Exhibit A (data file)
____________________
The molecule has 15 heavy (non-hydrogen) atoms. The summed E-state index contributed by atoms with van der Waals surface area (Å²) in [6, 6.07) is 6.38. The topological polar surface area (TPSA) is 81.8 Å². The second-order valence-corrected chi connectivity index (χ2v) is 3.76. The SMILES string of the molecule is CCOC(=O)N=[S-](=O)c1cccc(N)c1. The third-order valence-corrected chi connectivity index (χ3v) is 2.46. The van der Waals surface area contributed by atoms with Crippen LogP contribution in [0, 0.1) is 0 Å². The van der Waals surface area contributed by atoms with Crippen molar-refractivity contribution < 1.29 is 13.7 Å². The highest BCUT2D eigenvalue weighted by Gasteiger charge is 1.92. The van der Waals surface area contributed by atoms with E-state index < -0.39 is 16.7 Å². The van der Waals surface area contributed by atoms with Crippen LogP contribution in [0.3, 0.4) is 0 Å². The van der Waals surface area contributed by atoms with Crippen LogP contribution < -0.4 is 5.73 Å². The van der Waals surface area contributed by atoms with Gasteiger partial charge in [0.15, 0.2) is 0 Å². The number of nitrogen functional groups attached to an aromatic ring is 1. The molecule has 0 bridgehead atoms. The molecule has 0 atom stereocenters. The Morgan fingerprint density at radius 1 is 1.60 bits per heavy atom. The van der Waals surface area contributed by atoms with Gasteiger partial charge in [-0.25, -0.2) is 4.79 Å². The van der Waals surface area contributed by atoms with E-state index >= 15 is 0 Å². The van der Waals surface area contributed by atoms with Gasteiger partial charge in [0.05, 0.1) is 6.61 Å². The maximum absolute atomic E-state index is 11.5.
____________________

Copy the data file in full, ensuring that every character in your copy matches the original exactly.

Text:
The molecule has 15 heavy (non-hydrogen) atoms. The summed E-state index contributed by atoms with van der Waals surface area (Å²) in [6, 6.07) is 6.38. The topological polar surface area (TPSA) is 81.8 Å². The second-order valence-corrected chi connectivity index (χ2v) is 3.76. The SMILES string of the molecule is CCOC(=O)N=[S-](=O)c1cccc(N)c1. The third-order valence-corrected chi connectivity index (χ3v) is 2.46. The van der Waals surface area contributed by atoms with Crippen LogP contribution in [0, 0.1) is 0 Å². The van der Waals surface area contributed by atoms with Crippen molar-refractivity contribution < 1.29 is 13.7 Å². The highest BCUT2D eigenvalue weighted by Gasteiger charge is 1.92. The van der Waals surface area contributed by atoms with E-state index < -0.39 is 16.7 Å². The van der Waals surface area contributed by atoms with Crippen LogP contribution in [0.3, 0.4) is 0 Å². The van der Waals surface area contributed by atoms with Crippen LogP contribution < -0.4 is 5.73 Å². The van der Waals surface area contributed by atoms with Gasteiger partial charge in [0.15, 0.2) is 0 Å². The number of nitrogen functional groups attached to an aromatic ring is 1. The molecule has 0 bridgehead atoms. The molecule has 0 atom stereocenters. The Morgan fingerprint density at radius 1 is 1.60 bits per heavy atom. The van der Waals surface area contributed by atoms with Gasteiger partial charge in [-0.25, -0.2) is 4.79 Å². The van der Waals surface area contributed by atoms with E-state index >= 15 is 0 Å². The van der Waals surface area contributed by atoms with Gasteiger partial charge in [0.05, 0.1) is 6.61 Å². The maximum absolute atomic E-state index is 11.5.